Last week, Instagram unveiled its heavily-rumoured longform video initiative called ‘IGTV’. Available as a new standalone app or from within the main Instagram app, IGTV allows content creators and the general public to upload videos of up to one-hour in length.

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IGTV content exceeds the previous video limit of 60 seconds, and allows new users and those with small follower numbers to upload videos from 15 seconds to ten minutes in length. For accounts with large followings, videos of up to one hour in length can be uploaded, either through the app or through the Instagram website.

But where has this new direction come from? Well for those keeping up with Instagram’s platform changes and updates over the past few years, it shouldn’t come as a surprise; the Facebook-owned company has been gradually incorporating features and functionality from competitor apps for some years now.

Although initially purely a photo-sharing service, in June 2013 Instagram added the ability to record and share videos of up to 15 seconds. A move that many saw as a way to compete with Twitter’s ‘Vine’ service, itself allowing users to share six second clips.

Then, in August 2016, Instagram announced ‘Instagram Stories’; a Snapchat-like service that allows users to share images and videos to an ‘Instagram Story’ which expires after 24 hours - each of which can be decorated with face filters, stickers, gifs and more.

In November 2016, Instagram announced that it was adding live video to the service, allowing users to broadcast video to their followers in real time. This was seen as a way to compete with another of Twitter’s services, ‘Periscope’, which itself centres around the ability to watch and share live video on the platform.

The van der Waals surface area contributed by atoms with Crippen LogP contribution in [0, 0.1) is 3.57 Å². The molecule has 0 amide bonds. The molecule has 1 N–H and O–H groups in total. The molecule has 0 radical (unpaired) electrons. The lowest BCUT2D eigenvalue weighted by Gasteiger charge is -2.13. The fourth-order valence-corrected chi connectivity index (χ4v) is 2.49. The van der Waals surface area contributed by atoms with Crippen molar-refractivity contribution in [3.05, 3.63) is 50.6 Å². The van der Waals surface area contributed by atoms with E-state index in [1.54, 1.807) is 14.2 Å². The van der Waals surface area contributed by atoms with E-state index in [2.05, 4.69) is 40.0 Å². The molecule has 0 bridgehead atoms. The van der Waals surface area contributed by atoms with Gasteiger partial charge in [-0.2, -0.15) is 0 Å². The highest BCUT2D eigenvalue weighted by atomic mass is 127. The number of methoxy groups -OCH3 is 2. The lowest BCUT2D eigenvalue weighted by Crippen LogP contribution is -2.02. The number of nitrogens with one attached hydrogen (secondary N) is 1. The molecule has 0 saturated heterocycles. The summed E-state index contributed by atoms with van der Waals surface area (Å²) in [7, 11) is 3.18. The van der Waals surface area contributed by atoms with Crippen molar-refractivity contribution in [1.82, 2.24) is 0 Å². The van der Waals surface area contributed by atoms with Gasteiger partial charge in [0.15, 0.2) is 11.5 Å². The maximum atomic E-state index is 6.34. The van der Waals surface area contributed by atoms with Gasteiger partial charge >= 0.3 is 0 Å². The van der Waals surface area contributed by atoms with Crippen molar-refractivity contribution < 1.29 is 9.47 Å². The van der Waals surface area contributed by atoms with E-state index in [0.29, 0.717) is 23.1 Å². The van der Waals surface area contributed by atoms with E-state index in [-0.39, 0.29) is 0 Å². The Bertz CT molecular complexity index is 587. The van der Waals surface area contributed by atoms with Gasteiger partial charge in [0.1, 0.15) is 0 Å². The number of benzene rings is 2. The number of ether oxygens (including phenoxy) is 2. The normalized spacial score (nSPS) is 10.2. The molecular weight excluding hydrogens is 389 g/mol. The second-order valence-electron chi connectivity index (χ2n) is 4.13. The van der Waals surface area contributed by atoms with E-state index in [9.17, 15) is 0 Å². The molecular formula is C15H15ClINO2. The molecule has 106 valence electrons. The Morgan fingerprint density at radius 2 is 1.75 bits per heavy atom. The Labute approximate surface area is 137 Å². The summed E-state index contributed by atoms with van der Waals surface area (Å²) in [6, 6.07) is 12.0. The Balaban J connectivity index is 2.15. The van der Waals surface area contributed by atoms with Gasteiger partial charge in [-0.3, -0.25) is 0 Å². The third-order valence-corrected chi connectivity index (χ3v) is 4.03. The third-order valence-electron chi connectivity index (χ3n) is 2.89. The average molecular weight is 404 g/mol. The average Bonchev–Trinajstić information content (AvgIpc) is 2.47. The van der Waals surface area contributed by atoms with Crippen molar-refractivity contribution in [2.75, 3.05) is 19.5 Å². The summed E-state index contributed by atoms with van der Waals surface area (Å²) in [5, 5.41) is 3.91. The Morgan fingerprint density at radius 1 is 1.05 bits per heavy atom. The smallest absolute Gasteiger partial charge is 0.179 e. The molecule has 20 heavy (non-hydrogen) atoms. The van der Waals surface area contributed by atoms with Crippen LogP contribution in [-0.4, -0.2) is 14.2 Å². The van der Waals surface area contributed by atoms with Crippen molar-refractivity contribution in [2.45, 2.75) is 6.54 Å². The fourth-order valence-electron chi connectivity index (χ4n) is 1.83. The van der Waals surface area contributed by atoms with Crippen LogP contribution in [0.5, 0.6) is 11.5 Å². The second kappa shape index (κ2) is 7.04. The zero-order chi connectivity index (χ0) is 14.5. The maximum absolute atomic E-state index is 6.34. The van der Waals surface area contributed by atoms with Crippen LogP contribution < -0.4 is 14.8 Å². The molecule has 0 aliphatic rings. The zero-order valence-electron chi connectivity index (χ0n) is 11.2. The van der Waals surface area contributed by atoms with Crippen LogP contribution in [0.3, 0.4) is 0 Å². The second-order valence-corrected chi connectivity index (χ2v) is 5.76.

And finally, in February 2018, a new ‘type’ filter was added to Instagram Stories, allowing users to create text-only stories, which some saw as a way to compete with Twitter.

So with Vine (RIP), Snapchat and Twitter taken on, the next obvious target, especially with how popular Instagram’s video content was with users and content creators-alike, was YouTube.

And that’s where IGTV comes in.

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With the ability to add video of up to an hour in length, IGTV seems geared towards content creators who have been creating longform content elsewhere; YouTuber’s who create daily vlogs and tech reviews, content creators already creating comedy skits, documentaries on other platforms, and more.

Although IGTV doesn’t currently display ads and doesn’t have any revenue sharing agreements with creators at launch, Instagram CEO Kevin Systrom has said “This is obviously a very reasonable place to end up.” And with longform content keeping users engaged for longer - increasing the amount of time spent in Instagram’s apps - this all adds up to increased opportunity for brands and organisations to advertise to users, and increase Instagram’s revenue at the same time.

But it’s not just YouTube celebrities who intend to make waves on IGTV, there’s room here for everyone.

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In fact, starting today, every video we produce for our website and social channels will also be uploaded to IGTV in vertical format. We’ve already refactored one of our recent videos - featuring our Strategy Director, Arianne Donoghue, who talks about what travel brands need to do to target holiday-makers this summer - and all of our recent video content will be making its way onto our IGTV channel in the coming weeks.

To see our IGTV content, follow Epiphany on Instagram by visiting or search for us in Instagram or the new IGTV app.